Tasmanian petroglyphs located and missing
Felicity Ogilvie, The art of stealing, ABC News, 10 November 2019
On an island at the bottom of the world, there’s been an art heist.
The coastline on Tasmania’s north-west is so windy that the white-capped waves push massive clumps of seaweed onto the rocky beach.
Victor Ralph — a pakana, or Tasmanian Aboriginal, ranger — is on his hands and knees as he dusts sand off a large piece of sandstone, uncovering the faint remains of a circle that has been carved into the rock by his ancestors.
“These petroglyphs have probably been around for longer than 40,000 years,” he says.
The ancient rock carvings are priceless to Tasmania’s Aboriginal community, but someone has stolen one.
It is an unsolved crime that Australian Federal Police (AFP) have investigated all the way to the USA.
A meticulously executed crime
The theft — involving the black-market sale of the ancient carving — began 21 years ago.
The AFP says the petroglyph was probably stolen from Sundown Point, in Tasmania’s north-west, sometime between October 11 and 15 in 1998.
In a meticulously executed act, the thief cut away an entire section of rock, choosing exactly which one of the many petroglyphs they would steal.
Palawa woman Sharnie Read wants the person who bought the rock on the black market to return the engraving.
“We know that the stealing of the art coincided with what’s called a ‘swap meet’ of heritage artefacts that was run in Sydney at the same time, so it just seems like a coincidence that we had some of our ancient art stolen and removed,” she says.
The stolen petroglyph isn’t the only rock art Ms Read is trying to get returned.
Together with her colleague Andry Sculthorpe from the Tasmanian Aboriginal Centre, Ms Read has started meeting with the Tasmanian Museum and Art Gallery (TMAG) to organise the return of a large petroglyph that was taken from nearby preminghana by archaeologists in 1962.
Preminghana is 38 kilometres north of Sundown Point and contains 500 hectares of land that was officially handed back to the Aboriginal community by the state government in 1995.
The process of getting that rock back is mired in politics.
But the case of the person who stole the petroglyph from Sundown Point in 1998 is simple — it’s a crime.
‘We lost the trail’
Details of the stolen petroglyph are now held on Interpol’s stolen works of art database.
The AFP had collected crime scene photos, soil and rock samples from the rugged coastline where it was stolen.
A worker on the ferry that links the island state of Tasmania to mainland Australia reportedly saw a slab of rock on the backseat of someone’s car.
They had no idea that it was a priceless artefact until it was gone.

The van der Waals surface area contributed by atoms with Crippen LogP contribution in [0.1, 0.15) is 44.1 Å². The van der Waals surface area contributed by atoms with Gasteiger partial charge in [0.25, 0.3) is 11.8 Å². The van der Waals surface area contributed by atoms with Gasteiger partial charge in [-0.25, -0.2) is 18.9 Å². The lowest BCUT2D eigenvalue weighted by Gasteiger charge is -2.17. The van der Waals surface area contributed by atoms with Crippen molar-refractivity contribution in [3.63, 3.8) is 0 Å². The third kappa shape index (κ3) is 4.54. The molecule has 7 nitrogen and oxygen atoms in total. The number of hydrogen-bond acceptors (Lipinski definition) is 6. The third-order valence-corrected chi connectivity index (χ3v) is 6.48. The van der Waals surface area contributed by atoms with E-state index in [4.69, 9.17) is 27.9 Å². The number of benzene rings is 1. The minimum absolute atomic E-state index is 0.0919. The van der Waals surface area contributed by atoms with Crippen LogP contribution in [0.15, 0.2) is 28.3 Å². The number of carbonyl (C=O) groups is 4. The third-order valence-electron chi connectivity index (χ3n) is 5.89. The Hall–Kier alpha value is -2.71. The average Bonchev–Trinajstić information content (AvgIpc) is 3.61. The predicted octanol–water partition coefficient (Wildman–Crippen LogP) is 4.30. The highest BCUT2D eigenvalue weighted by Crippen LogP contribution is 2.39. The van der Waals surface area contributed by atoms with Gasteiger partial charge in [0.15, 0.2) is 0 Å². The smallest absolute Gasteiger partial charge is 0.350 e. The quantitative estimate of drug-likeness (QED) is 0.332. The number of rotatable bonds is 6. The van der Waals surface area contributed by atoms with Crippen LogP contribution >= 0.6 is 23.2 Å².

The police searched Australia for the petroglyph, investigating rock, mineral and gem dealers.
The AFP suspected the engraving had been taken overseas, so they started searching the United States.
According to Tony Brown — the former senior curator of Indigenous cultures at TMAG — it is believed the petroglyph was stolen for a rock art sale.
“After America we lost the trail,” he says.
The Interpol listing is still active, but the AFP says its attempts to find the stolen petroglyph in the US have been “unsuccessful”.
‘That’s where we came from’
The person who has the stolen petroglyph may not understand what they are holding.
Even for the palawa people of Tasmania, the circles are mysterious.
Victor Ralph, the pakana ranger, thinks the circles may represent waterholes.
Other carvings depict animals.
Mr Brown, who is also a pakana man, says the symbols represent many things.
Some look like the Moon and Sun, and that is linked to spiritual beliefs.
He points to the sky and explains: “Aboriginal people, according to creation stories, that’s where we came from — up there as opposed to walking across the land bridge [from mainland Australia].”
The rock may also be older than the illegal collector realises.
The State Government says the petroglyphs were carved more than 3,000 years ago.
Archaeologists have carbon dated campfire ash near the petroglyphs to come up with the date.
But Mr Brown says you can not date the rocks that the petroglyphs are carved on.
Tasmania’s Aboriginal community believes it is some of the oldest rock art in the world.
Mr Brown says some petroglyphs were found in the water, meaning they were carved before sea levels rose after the last ice age more than 10,000 years ago.
“We think they’re older than time,” Mr Ralph says.